1. Ensuring that scientific knowledge translates to economic growth;It's the first that causes me most concern (as it does George Monbiot). It reflects and amplifies the widespread view that economic growth is an end in itself. But economic growth, especially as measured by Gross Domestic Product (or GDP per capita), is not an end in itself. It is an indicator of economic activity. As a measure of well-being it is deeply flawed. It does not distinguish between helpful and harmful economic activity. It puts no value on any activity that bypasses the monetary economy. So it ignores leisure time, the environment, crime, health, and other things that are meaningful to natural persons. Crucially too, it ignores how the economic output it purports to measure is distributed within society.
2. Strengthening infrastructure resilience for the engineered world of transport, energy, the built environment and telecommunications and also the natural world;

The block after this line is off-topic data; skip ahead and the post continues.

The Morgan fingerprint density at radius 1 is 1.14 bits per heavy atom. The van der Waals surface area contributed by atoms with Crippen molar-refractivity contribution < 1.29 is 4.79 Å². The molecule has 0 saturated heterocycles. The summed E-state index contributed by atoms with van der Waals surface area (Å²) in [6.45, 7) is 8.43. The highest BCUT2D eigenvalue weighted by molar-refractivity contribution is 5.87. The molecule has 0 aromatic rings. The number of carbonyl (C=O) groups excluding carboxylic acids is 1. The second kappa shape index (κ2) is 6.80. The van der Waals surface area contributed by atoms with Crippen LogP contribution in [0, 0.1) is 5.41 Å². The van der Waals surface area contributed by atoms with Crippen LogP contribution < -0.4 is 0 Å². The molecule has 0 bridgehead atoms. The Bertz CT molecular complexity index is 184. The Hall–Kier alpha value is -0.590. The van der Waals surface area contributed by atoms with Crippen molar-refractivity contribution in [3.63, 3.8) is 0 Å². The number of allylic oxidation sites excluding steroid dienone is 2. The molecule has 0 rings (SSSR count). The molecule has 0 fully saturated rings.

3. Underpinning policy with evidence;
4. Harnessing science for emergencies; and
5. Providing advocacy and leadership for science. Source
The more than minimal fraud is in measuring social progress all but exclusively by the volume of producer-influenced production, the increase in GDP. J K Galbraith, 'The Economics of Innocent Fraud', Penguin Books, 2004.This identification of societal well-being has permeated the thinking of our politicians, officials and now, it seems, our top scientists. We are just not in the habit of formulating policy goals in terms of outcomes that are meaningful to ordinary people. So, by default (or by conscious fraud), GDP per capita has become the de facto indicator of social well-being. We need to think urgently about changing this.